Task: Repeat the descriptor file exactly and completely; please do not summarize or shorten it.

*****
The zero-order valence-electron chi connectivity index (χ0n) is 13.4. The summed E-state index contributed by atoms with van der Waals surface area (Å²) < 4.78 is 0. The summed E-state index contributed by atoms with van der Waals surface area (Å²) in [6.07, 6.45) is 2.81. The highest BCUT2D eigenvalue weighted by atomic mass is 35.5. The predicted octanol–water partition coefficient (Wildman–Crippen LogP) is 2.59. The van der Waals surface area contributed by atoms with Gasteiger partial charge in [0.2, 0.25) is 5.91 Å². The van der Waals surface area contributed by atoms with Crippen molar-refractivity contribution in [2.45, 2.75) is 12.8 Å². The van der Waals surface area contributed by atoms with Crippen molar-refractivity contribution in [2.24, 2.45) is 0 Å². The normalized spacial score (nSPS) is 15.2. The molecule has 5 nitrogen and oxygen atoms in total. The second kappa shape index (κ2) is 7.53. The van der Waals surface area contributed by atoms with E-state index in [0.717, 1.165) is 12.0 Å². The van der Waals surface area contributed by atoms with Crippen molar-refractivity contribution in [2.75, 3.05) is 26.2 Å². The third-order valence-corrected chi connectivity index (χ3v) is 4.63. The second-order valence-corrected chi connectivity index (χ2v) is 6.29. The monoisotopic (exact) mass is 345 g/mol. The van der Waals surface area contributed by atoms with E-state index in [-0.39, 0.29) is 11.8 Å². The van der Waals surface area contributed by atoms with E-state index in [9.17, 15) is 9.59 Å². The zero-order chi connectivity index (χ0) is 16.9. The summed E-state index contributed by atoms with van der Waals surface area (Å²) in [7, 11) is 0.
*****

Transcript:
The zero-order valence-electron chi connectivity index (χ0n) is 13.4. The summed E-state index contributed by atoms with van der Waals surface area (Å²) < 4.78 is 0. The summed E-state index contributed by atoms with van der Waals surface area (Å²) in [6.07, 6.45) is 2.81. The highest BCUT2D eigenvalue weighted by atomic mass is 35.5. The predicted octanol–water partition coefficient (Wildman–Crippen LogP) is 2.59. The van der Waals surface area contributed by atoms with Gasteiger partial charge in [0.2, 0.25) is 5.91 Å². The van der Waals surface area contributed by atoms with Crippen molar-refractivity contribution in [2.45, 2.75) is 12.8 Å². The van der Waals surface area contributed by atoms with Crippen molar-refractivity contribution in [2.24, 2.45) is 0 Å². The normalized spacial score (nSPS) is 15.2. The molecule has 5 nitrogen and oxygen atoms in total. The second kappa shape index (κ2) is 7.53. The van der Waals surface area contributed by atoms with E-state index in [0.717, 1.165) is 12.0 Å². The van der Waals surface area contributed by atoms with Crippen molar-refractivity contribution in [2.75, 3.05) is 26.2 Å². The third-order valence-corrected chi connectivity index (χ3v) is 4.63. The second-order valence-corrected chi connectivity index (χ2v) is 6.29. The monoisotopic (exact) mass is 345 g/mol. The van der Waals surface area contributed by atoms with E-state index in [-0.39, 0.29) is 11.8 Å². The van der Waals surface area contributed by atoms with E-state index in [9.17, 15) is 9.59 Å². The zero-order chi connectivity index (χ0) is 16.9. The summed E-state index contributed by atoms with van der Waals surface area (Å²) in [7, 11) is 0.